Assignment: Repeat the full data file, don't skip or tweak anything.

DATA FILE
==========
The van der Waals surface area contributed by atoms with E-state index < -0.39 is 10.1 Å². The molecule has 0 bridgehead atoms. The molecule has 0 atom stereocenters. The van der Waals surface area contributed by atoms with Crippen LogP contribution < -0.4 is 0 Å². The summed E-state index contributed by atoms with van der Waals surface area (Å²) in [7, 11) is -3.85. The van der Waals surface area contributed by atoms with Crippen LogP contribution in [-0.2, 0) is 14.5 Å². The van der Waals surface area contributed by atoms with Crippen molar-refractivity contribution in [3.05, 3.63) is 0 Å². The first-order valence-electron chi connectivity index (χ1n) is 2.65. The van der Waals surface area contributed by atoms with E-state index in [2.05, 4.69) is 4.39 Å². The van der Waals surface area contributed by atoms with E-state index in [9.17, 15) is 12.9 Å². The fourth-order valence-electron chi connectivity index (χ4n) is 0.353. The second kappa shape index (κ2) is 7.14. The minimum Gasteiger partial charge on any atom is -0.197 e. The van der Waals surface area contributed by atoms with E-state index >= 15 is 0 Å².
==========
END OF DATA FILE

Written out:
The van der Waals surface area contributed by atoms with E-state index < -0.39 is 10.1 Å². The molecule has 0 bridgehead atoms. The molecule has 0 atom stereocenters. The van der Waals surface area contributed by atoms with Crippen LogP contribution < -0.4 is 0 Å². The summed E-state index contributed by atoms with van der Waals surface area (Å²) in [7, 11) is -3.85. The van der Waals surface area contributed by atoms with Crippen LogP contribution in [-0.2, 0) is 14.5 Å². The van der Waals surface area contributed by atoms with Crippen molar-refractivity contribution in [3.05, 3.63) is 0 Å². The first-order valence-electron chi connectivity index (χ1n) is 2.65. The van der Waals surface area contributed by atoms with E-state index in [2.05, 4.69) is 4.39 Å². The van der Waals surface area contributed by atoms with E-state index in [9.17, 15) is 12.9 Å². The fourth-order valence-electron chi connectivity index (χ4n) is 0.353. The second kappa shape index (κ2) is 7.14. The minimum Gasteiger partial charge on any atom is -0.197 e. The van der Waals surface area contributed by atoms with E-state index >= 15 is 0 Å².